2.      Never pine for divorce because ‘nobody will remarry a divorcee’

3.      Not go to clubs, parties and gatherings without their husbands because, ‘it’s a bad look,’ – that also means not drinking alcohol, especially in public.

4.      Sacrifice for their children – one of such sacrifices could also be a professional life, especially when the Husband asks for it

5.      Dress in only a certain way befitting of a wife and mother. Meaning no ‘revealing’ outfits.

There are many more of these stifling rules. But then, we can trace it back to…

African morality and the influence of colonialism, religion and culture

While Nigerian history is littered with strong women like Madam Efurunoye Tinubu or even Madam Funmilayo Ransome-Kuti, they were exceptions to the rule in a male-dominated world.

Madam Efunroye Tinubu, the Egba amazon
Madam Efunroye Tinubu, the Egba amazon

ALSO READ: Madam Efunroye Tinubu, king maker, business tycoon, slave trader

Before colonialism, African women had power and freewill. Women led wars, women had power, wealth and influence. Through colonialism, Victorian Era principles were instilled in Africans. Prior to their arrival there were strong African women like Queen Amina and so forth.

When colonialism hit, women were still largely seen as the weaker sex that could only handle a few duties, while the man was seen as the breadwinner. Women were required to obey their husbands, sometimes with threats of punishment – not just in Africa, but even across modern-Western cultures, then known as modernist empires, made and broken by war.

Aside from that, women were required to be virgins, men had no equivalent.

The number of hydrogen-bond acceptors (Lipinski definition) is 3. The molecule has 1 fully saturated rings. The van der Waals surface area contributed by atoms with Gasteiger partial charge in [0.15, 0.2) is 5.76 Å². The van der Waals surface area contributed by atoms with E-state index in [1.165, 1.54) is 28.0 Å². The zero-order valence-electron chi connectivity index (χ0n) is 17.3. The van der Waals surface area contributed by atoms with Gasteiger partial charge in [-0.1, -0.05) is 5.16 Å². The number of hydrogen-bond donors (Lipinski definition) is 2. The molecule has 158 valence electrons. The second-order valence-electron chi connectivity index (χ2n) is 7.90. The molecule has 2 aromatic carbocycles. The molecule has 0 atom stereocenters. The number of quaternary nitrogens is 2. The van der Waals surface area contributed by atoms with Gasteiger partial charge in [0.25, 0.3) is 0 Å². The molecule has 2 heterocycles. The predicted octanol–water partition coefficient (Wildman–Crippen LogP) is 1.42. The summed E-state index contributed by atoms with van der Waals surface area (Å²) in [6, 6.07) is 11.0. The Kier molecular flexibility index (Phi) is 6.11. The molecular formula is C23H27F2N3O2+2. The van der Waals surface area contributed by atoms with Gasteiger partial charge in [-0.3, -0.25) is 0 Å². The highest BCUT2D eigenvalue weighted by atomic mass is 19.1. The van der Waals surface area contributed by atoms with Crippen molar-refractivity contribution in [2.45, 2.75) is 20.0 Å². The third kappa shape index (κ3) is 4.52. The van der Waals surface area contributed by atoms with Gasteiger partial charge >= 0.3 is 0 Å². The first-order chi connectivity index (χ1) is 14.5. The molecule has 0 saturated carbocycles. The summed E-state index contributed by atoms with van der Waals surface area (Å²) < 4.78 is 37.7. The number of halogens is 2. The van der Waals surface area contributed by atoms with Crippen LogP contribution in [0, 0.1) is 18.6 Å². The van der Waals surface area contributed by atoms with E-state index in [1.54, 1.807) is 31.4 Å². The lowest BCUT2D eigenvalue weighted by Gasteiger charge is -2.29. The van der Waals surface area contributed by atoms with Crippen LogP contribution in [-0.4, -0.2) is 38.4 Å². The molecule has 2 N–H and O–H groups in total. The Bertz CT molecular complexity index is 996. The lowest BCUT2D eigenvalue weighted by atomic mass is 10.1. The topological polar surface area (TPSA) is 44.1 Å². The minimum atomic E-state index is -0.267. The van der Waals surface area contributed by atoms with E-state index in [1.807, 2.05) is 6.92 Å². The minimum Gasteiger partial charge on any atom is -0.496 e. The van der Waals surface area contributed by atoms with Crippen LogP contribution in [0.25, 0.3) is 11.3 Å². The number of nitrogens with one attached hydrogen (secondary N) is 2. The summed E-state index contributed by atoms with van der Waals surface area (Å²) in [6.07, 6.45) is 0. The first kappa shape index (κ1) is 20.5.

The institution of marriage in Nigeria is not only patriarchal but also very limiting. Many women have had dreams they couldn’t go after because of marital duties. Others just wanted fun but fun for a married Nigerian woman isn’t exactly embraced.

There are exceptions though. Udodiong says, “Somehow, I was lucky to always have my younger sisters/my mum or helping hands around so I maintained my tempo and sometimes, my spouse and I slept out.

Tomisin is a working mum who has been married for two years. She is an employed fun loving mother to an infant boy. She says, “Of course, the society has crazy and unrealistic expectations. All we’re trying to do is break the glass ceiling that limits mums.”

Morality and religion have also played parts in ensuring Nigerian mums are more or less shackled to traditional roles. Christianity and Islam, have projected mothers as the ideal housekeeper of the home whose sole purpose in life is to take care of the home.

Being a deeply religious nation, many Nigerian moms have forced themselves to fit into this box and doing away with their personal ambitions, goals and dreams. These standards can also be said to inform the ingrained practice of treating women like fragile, breakable and overly emotional beings.

During a recent interview with Pulse musician Seun Kuti said, "I am more for things that have equal gender participation, but I want us to remove all the subjugation (religion) that we learnt from Europeans from our society.”

Gradually, we are seeing some Nigerian women not fitting into the mould prescribed for them by religion.